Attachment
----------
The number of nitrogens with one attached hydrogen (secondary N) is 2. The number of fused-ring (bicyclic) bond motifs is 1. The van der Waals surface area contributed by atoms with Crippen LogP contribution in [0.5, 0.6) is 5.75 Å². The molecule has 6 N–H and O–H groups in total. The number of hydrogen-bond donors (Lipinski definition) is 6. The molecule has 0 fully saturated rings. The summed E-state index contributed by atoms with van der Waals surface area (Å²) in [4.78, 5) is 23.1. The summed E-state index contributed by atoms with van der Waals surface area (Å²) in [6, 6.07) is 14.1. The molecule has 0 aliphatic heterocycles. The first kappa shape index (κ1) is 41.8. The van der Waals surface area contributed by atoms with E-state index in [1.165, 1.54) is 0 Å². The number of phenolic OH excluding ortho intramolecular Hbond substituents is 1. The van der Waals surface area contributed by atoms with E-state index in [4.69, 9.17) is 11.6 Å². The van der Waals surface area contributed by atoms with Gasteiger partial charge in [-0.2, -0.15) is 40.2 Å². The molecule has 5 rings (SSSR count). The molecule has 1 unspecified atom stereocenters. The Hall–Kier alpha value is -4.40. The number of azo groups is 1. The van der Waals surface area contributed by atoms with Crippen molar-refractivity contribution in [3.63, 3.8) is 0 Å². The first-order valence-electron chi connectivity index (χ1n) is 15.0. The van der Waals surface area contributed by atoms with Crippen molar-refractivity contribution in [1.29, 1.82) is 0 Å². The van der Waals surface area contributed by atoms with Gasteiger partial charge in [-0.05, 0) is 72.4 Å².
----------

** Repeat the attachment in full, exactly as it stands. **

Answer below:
The number of nitrogens with one attached hydrogen (secondary N) is 2. The number of fused-ring (bicyclic) bond motifs is 1. The van der Waals surface area contributed by atoms with Crippen LogP contribution in [0.5, 0.6) is 5.75 Å². The molecule has 6 N–H and O–H groups in total. The number of hydrogen-bond donors (Lipinski definition) is 6. The molecule has 0 fully saturated rings. The summed E-state index contributed by atoms with van der Waals surface area (Å²) in [4.78, 5) is 23.1. The summed E-state index contributed by atoms with van der Waals surface area (Å²) in [6, 6.07) is 14.1. The molecule has 0 aliphatic heterocycles. The first kappa shape index (κ1) is 41.8. The van der Waals surface area contributed by atoms with E-state index in [1.165, 1.54) is 0 Å². The number of phenolic OH excluding ortho intramolecular Hbond substituents is 1. The van der Waals surface area contributed by atoms with E-state index in [4.69, 9.17) is 11.6 Å². The van der Waals surface area contributed by atoms with Gasteiger partial charge in [-0.2, -0.15) is 40.2 Å². The molecule has 5 rings (SSSR count). The molecule has 1 unspecified atom stereocenters. The Hall–Kier alpha value is -4.40. The number of azo groups is 1. The van der Waals surface area contributed by atoms with Crippen molar-refractivity contribution in [3.63, 3.8) is 0 Å². The first-order valence-electron chi connectivity index (χ1n) is 15.0. The van der Waals surface area contributed by atoms with Crippen molar-refractivity contribution in [1.29, 1.82) is 0 Å². The van der Waals surface area contributed by atoms with Gasteiger partial charge in [-0.05, 0) is 72.4 Å².